Inspiring the Next Generation of Police Officers

Life can change quickly. When Ashley Ascencio was twelve she saw someone she was close to spend time in jail. This fall, a ride in a police car as part of a criminal justice course sparked Ashley to join the Teen Law Enforcement Academy and make plans to study criminal justice in college with the goal of becoming a police officer herself.

The ride put her in the front seat during traffic stops and gave her the chance to quiz an officer directly about why police do what they do.

Students at T.C. Williams High School can take a ride-along as part of the criminal justice program. This fall, they have also been able to sign up for the Teen Law Enforcement Academy — run through the Alexandria Police Department — to get real insight into how the police operate.

Both the criminal justice classes and the Teen Law Enforcement Academy offer students the chance to explore future career opportunities and help to build trust between youth and law enforcement. The two courses are among the more than 60 Career and Technical Education (CTE) courses offered at T.C. and in middle schools.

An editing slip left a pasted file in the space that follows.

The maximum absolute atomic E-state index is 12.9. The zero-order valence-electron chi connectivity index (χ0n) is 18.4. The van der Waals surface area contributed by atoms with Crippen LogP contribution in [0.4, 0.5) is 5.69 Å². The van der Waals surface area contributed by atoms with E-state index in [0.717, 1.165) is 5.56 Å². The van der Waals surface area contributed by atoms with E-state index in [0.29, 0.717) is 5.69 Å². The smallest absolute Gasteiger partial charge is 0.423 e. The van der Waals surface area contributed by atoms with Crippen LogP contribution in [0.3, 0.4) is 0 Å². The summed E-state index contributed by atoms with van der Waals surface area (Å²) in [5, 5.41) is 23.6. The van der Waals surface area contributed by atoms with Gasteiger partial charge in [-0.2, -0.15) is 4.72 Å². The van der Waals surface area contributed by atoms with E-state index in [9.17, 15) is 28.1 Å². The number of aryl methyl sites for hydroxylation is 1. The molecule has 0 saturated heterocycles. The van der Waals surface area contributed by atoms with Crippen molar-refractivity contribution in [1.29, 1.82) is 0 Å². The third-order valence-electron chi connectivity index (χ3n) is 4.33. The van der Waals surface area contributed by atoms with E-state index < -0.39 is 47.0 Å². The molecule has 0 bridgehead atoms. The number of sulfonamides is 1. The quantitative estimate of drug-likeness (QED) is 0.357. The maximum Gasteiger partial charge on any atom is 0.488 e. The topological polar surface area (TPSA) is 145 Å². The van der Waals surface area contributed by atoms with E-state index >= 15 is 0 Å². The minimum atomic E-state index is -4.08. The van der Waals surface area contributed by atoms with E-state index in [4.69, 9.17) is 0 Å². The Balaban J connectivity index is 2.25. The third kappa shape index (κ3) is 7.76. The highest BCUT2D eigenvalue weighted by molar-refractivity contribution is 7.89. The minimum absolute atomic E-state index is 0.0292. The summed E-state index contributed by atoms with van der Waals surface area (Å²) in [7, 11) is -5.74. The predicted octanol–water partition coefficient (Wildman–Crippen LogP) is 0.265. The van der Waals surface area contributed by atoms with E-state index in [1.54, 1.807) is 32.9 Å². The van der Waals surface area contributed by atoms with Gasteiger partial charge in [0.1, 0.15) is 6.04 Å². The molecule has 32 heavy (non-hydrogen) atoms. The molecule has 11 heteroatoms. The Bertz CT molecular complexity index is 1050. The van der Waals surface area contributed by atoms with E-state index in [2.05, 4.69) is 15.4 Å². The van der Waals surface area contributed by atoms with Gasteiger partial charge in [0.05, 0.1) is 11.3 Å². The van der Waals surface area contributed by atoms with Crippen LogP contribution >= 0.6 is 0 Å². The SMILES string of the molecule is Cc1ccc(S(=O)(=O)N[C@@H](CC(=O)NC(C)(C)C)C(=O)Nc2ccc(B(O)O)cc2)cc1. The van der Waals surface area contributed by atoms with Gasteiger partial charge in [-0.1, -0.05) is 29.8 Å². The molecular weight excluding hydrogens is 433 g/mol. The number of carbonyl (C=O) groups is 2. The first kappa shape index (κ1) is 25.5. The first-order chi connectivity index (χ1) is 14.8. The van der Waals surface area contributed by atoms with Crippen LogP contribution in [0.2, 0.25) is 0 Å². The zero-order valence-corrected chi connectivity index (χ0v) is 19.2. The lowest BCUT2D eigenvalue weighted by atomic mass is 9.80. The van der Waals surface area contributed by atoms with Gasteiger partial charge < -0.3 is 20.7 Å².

Lydia Argyare and Officer Dylan Lemley in a squad car

T.C. Williams junior Lydia Agyare and Officer Dylan Lemley

The experience changed my perception of police. Since I did the ride-along last November, I have felt like I could do this and have almost been obsessed with the idea. The ride-along helped me overcome my lack of confidence and take part in the Teen Law Enforcement Academy,” said T.C. junior Lydia Agyare, who shadowed a domestic violence call.

I got to see what it’s like when a driver gets pulled over and talk through the things an officer considers and the decisions they make in different situations. The whole time, I was really wishing that I could trade places with her and be the officer. As we rode along, I really knew that this is what I want to do,” Ashley said.

Students get real-life, hands on exposure to law enforcement through the Academy. But it’s also about building relationships, mentoring students, being a resource and connecting them with others in the community who can help them if they need it. Students leave the program with a liaison to the police department, and I leave with an army of student liaisons,” said Officer Dylan Lemley, director of the Teen Law Enforcement Academy.

This is a perfect example of partnering with another organization to expand access to unique experiences for our students. Our students have access to opportunities that give them the exposure, skills and experience they need to make empowered decisions about their future and are well equipped to succeed. These opportunities also help to build positive relationships between students and police officers, which benefits all,” said T.C. Williams High School Principal Peter Balas.

Learn more about Career Technical Education in middle school and at T.C. Williams High School.

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